ULA to offer ‘RapidLaunch’ service
United Launch Alliance (ULA) announced on Sept. 13, 2016, a new service that allows a customer to place a launch order and fly in as little as three months. According to a news release, the service, called RapidLaunch, will be the fastest schedule from initial order to launch in the industry.
“The priorities of all our customers include ensuring their spacecraft launches on schedule, securing the soonest possible manifest date and completing the mission with 100 percent success,” said Tory Bruno, ULA’s CEO and president.
Bruno said the company has been working on this option for more than a year. Additionally, with RapidLaunch, ULA can assign a company’s spacecraft as a backup to an earlier mission in case the mission is rescheduled.
DigitalGlobe’s WorldView-4 satellite is an example how such a swap would work. The Mars InSight mission was postponed to 2018. As such, ULA had an extra rocket that was the exact configuration the WorldView-4 satellite needed. Liftoff for that spacecraft is slated for Sept. 16.
To accommodate the potential of RapidLaunch, ULA has added additional hardware to the production line in order to offer the additional rockets while not impacting existing customers.
“We have availability on our Atlas V manifest in 2017,” said Kent Lietzau, ULA’s vice president of business development. “This service is fast and comprehensive. Our experience base launching all major platforms means confidence for your mission.”
Additionally, the company has reorganized the production line for its rockets to push off any customization for particular missions until the last three months in the lead-up to launch.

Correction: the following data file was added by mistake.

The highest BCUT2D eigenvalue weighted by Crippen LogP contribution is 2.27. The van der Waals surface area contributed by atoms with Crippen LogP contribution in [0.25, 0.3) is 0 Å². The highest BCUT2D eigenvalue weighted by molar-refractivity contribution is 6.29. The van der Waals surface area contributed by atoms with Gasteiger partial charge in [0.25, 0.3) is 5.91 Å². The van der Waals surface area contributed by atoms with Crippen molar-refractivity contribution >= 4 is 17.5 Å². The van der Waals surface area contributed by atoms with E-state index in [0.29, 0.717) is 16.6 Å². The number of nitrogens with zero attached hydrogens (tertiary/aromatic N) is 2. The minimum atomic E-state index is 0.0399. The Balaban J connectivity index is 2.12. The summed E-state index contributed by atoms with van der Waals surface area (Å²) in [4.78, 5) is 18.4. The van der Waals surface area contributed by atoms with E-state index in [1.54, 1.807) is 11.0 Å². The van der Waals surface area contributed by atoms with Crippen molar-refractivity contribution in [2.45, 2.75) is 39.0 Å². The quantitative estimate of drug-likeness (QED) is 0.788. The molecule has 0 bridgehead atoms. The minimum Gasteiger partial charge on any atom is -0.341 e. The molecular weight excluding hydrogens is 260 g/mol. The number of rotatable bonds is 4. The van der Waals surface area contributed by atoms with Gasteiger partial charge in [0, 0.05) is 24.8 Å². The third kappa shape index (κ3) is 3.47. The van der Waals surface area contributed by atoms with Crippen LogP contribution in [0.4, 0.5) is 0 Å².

“ULA is transforming the future of space launch, making it more affordable and accessible for our customers,” Bruno said. “New, innovative services like RapidLaunch are just one way that we are making that future vision a reality.”
This announcement comes a couple of weeks after SpaceX’s Sept. 1 pad explosion, which destroyed both the Falcon 9 rocket and the Amos-6 satellite. While the company is currently looking to return to flight as early as November, it still has a very busy and full launch manifest.
Additionally, with Russia’s Proton rocket grounded until at least mid-November, other companies, including ULA and Europe’s Arianespace, have made efforts to accommodate additional orbital launches. According to Space News, Arianespace has stated it may be able to supply an additional Ariane 5 rocket into its 2017 manifest if the demand is there.
Derek Richardson has a degree in mass media, with an emphasis in contemporary journalism, from Washburn University in Topeka, Kansas. While at Washburn, he was the managing editor of the student run newspaper, the Washburn Review. He also has a blog about the International Space Station, called Orbital Velocity.